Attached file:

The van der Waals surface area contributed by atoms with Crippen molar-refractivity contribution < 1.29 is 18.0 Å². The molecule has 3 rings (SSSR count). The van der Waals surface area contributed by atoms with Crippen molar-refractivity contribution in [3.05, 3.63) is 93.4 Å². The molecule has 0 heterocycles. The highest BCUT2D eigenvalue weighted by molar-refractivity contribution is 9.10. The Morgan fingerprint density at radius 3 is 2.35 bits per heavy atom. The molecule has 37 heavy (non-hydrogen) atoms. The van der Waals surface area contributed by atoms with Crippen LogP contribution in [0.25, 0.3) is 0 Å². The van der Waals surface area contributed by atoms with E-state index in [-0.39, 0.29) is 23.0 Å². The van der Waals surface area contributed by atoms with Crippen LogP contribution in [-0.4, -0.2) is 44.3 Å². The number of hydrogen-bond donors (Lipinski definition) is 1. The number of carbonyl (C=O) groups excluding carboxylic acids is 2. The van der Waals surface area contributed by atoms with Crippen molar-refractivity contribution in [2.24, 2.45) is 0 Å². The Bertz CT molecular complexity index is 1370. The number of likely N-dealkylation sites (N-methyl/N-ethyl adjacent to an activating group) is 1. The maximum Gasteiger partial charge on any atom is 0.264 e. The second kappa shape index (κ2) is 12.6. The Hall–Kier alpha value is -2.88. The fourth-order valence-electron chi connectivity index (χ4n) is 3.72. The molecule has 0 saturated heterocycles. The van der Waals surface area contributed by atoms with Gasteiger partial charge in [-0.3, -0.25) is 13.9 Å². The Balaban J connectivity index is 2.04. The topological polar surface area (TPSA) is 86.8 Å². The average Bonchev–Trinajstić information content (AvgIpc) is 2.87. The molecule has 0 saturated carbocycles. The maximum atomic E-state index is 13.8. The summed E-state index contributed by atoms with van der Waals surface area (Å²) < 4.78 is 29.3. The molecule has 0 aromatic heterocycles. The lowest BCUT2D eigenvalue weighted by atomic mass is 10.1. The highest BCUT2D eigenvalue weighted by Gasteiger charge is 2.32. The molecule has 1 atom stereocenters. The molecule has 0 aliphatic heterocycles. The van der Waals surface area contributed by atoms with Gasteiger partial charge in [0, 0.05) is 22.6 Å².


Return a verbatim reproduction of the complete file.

The van der Waals surface area contributed by atoms with Crippen molar-refractivity contribution < 1.29 is 18.0 Å². The molecule has 3 rings (SSSR count). The van der Waals surface area contributed by atoms with Crippen molar-refractivity contribution in [3.05, 3.63) is 93.4 Å². The molecule has 0 heterocycles. The highest BCUT2D eigenvalue weighted by molar-refractivity contribution is 9.10. The Morgan fingerprint density at radius 3 is 2.35 bits per heavy atom. The molecule has 37 heavy (non-hydrogen) atoms. The van der Waals surface area contributed by atoms with Crippen LogP contribution in [0.25, 0.3) is 0 Å². The van der Waals surface area contributed by atoms with E-state index in [-0.39, 0.29) is 23.0 Å². The van der Waals surface area contributed by atoms with Crippen LogP contribution in [-0.4, -0.2) is 44.3 Å². The number of hydrogen-bond donors (Lipinski definition) is 1. The number of carbonyl (C=O) groups excluding carboxylic acids is 2. The van der Waals surface area contributed by atoms with Crippen molar-refractivity contribution in [2.24, 2.45) is 0 Å². The Bertz CT molecular complexity index is 1370. The number of likely N-dealkylation sites (N-methyl/N-ethyl adjacent to an activating group) is 1. The maximum Gasteiger partial charge on any atom is 0.264 e. The second kappa shape index (κ2) is 12.6. The Hall–Kier alpha value is -2.88. The fourth-order valence-electron chi connectivity index (χ4n) is 3.72. The molecule has 0 saturated heterocycles. The van der Waals surface area contributed by atoms with Gasteiger partial charge in [-0.3, -0.25) is 13.9 Å². The Balaban J connectivity index is 2.04. The topological polar surface area (TPSA) is 86.8 Å². The average Bonchev–Trinajstić information content (AvgIpc) is 2.87. The molecule has 0 saturated carbocycles. The maximum atomic E-state index is 13.8. The summed E-state index contributed by atoms with van der Waals surface area (Å²) < 4.78 is 29.3. The molecule has 0 aromatic heterocycles. The lowest BCUT2D eigenvalue weighted by atomic mass is 10.1. The highest BCUT2D eigenvalue weighted by Gasteiger charge is 2.32. The molecule has 1 atom stereocenters. The molecule has 0 aliphatic heterocycles. The van der Waals surface area contributed by atoms with Gasteiger partial charge in [0, 0.05) is 22.6 Å².